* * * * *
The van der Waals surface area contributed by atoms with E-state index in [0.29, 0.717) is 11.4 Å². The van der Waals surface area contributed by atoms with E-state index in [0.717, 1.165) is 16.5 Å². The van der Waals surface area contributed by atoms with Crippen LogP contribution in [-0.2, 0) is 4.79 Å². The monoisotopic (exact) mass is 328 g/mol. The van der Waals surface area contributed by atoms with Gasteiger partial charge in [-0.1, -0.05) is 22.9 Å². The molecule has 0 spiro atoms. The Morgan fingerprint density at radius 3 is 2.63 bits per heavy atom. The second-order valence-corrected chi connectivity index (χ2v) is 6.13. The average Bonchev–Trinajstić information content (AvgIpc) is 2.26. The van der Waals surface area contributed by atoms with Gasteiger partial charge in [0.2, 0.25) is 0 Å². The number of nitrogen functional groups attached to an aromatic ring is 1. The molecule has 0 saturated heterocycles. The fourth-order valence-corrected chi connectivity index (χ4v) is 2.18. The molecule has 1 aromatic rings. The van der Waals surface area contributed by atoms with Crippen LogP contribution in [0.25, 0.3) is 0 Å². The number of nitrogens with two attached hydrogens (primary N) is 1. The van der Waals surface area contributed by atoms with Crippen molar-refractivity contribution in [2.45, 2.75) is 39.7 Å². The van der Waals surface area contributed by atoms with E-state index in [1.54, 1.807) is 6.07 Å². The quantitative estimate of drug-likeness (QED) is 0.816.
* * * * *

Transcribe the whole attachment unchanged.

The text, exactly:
The van der Waals surface area contributed by atoms with E-state index in [0.29, 0.717) is 11.4 Å². The van der Waals surface area contributed by atoms with E-state index in [0.717, 1.165) is 16.5 Å². The van der Waals surface area contributed by atoms with Crippen LogP contribution in [-0.2, 0) is 4.79 Å². The monoisotopic (exact) mass is 328 g/mol. The van der Waals surface area contributed by atoms with Gasteiger partial charge in [-0.1, -0.05) is 22.9 Å². The molecule has 0 spiro atoms. The Morgan fingerprint density at radius 3 is 2.63 bits per heavy atom. The second-order valence-corrected chi connectivity index (χ2v) is 6.13. The average Bonchev–Trinajstić information content (AvgIpc) is 2.26. The van der Waals surface area contributed by atoms with Gasteiger partial charge in [0.2, 0.25) is 0 Å². The number of nitrogen functional groups attached to an aromatic ring is 1. The molecule has 0 saturated heterocycles. The fourth-order valence-corrected chi connectivity index (χ4v) is 2.18. The molecule has 1 aromatic rings. The van der Waals surface area contributed by atoms with Crippen LogP contribution in [0.25, 0.3) is 0 Å². The number of nitrogens with two attached hydrogens (primary N) is 1. The van der Waals surface area contributed by atoms with Crippen molar-refractivity contribution in [2.45, 2.75) is 39.7 Å². The van der Waals surface area contributed by atoms with E-state index in [1.54, 1.807) is 6.07 Å². The quantitative estimate of drug-likeness (QED) is 0.816.